September 15, 2015 | Sarah Danks

Last summer Google came out with their “Web Starter Kit,” a boilerplate that essentially enables web designers to get a jumpstart on designing responsive websites. Obviously, if Google offers up a “template” of sorts for responsive web design (RWD) code, it’s probably a big deal. Responsive, I mean.

Wait, I seem to remember working with a couple people Back When (in the ad agency days) who told me “responsive is a fad.” Not the truth, fellas. Sorry.

Responsive web design is here to stay. I see more and more people using mobile devices, not less. Now, parallax design is a fad; responsive is most assuredly not.

But I digress.


The point is, Google thought RWD was important enough to throw designers/developers a bone and give them a starting point for designing a responsive site. In fact, just this past spring we went through the mobilegeddon hooplah wherein Google once again gently nudged everyone in the responsive direction.

Well, then Twitter also wanted a piece of the pie, as evidenced by its Bootstrap HTML, CSS & JS framework project (side note: notice their use of the controversial ghost button).

Funny, because OUR designer does — and has for several years — kind of the same thing (begins each RWD with a starting point) except his approach is a bit different than what Google and Twitter are offering.

Our designer created his own starter boilerplate that has all of the essentials a solid responsive website needs, as well as common scripts/tools used throughout many of our web projects. The difference is that this boilerplate is far more stripped down, while still retaining the bare essentials to get the project started. There are two basic reasons for this:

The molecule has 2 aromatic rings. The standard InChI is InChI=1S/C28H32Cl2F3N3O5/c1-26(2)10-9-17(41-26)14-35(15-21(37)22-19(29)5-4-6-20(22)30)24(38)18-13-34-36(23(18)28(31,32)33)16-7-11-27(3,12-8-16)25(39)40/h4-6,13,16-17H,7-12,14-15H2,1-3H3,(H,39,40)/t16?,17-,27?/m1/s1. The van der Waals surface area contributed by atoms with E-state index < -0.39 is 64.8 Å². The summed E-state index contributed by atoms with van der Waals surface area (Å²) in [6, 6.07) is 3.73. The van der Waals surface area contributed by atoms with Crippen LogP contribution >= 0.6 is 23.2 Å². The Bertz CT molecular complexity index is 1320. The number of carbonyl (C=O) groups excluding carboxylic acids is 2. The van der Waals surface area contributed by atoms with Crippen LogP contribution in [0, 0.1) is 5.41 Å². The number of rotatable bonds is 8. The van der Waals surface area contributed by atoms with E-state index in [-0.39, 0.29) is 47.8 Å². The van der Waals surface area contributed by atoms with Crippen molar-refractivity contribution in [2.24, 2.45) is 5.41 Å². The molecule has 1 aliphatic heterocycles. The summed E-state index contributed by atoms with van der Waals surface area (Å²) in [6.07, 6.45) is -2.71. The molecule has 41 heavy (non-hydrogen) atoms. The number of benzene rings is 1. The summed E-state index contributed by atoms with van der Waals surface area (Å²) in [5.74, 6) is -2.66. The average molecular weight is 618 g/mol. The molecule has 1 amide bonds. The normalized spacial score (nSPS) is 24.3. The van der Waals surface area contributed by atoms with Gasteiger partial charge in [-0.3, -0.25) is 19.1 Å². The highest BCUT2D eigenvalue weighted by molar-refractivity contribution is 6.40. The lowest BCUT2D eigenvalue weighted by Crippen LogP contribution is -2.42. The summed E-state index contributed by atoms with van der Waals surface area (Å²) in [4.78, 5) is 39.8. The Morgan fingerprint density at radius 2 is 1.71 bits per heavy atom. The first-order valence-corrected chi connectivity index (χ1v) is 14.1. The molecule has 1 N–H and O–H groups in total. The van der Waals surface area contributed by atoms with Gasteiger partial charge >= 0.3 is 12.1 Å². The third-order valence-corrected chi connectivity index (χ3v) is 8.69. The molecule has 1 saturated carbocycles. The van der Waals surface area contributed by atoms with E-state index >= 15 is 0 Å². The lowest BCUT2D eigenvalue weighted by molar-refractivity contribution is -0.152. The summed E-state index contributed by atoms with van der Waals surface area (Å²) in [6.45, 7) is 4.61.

First, we want to make sure each website we do is custom for the specific client with regard to functionality and design. When working with a boilerplate that is essentially already styled and built out for you, websites can become similar-looking and hamper originality. By keeping a foundation stripped-down we are less likely to end up with websites that become cookie-cutter. This means you’re forced to put a little extra thought and time into what functionality and design a particular client’s website needs, rather than simply using what’s “in the box” already.

Secondly, often with design code (whether it’s a custom design you purchased or a WordPress blog theme) a lot of the coding that comes standard in the “templates” offered is superfluous (not only that, it’s more than what you need). Many developers choose to leave the unused portions in the background, but that bloats the code.
bloated woodtick

Ain’t nobody like bloated code.

And, since our designer/developer is VERY particular about his code, he obviously doesn’t like code bloat. Plus, the more code there is to load on a site, the longer the website takes to load overall. Which is no bueno.

This isn’t to say you need a rockstar developer (like ours) to create his/her own framework for responsive web design; it’s just the way ours goes through the process. In fact, since I’m such a cheerleader for responsive sites, I’m going to throw it out there that you should just DO it, regardless of how you go about it!

How does your web company go about designing responsive websites? Let us know in the comments!





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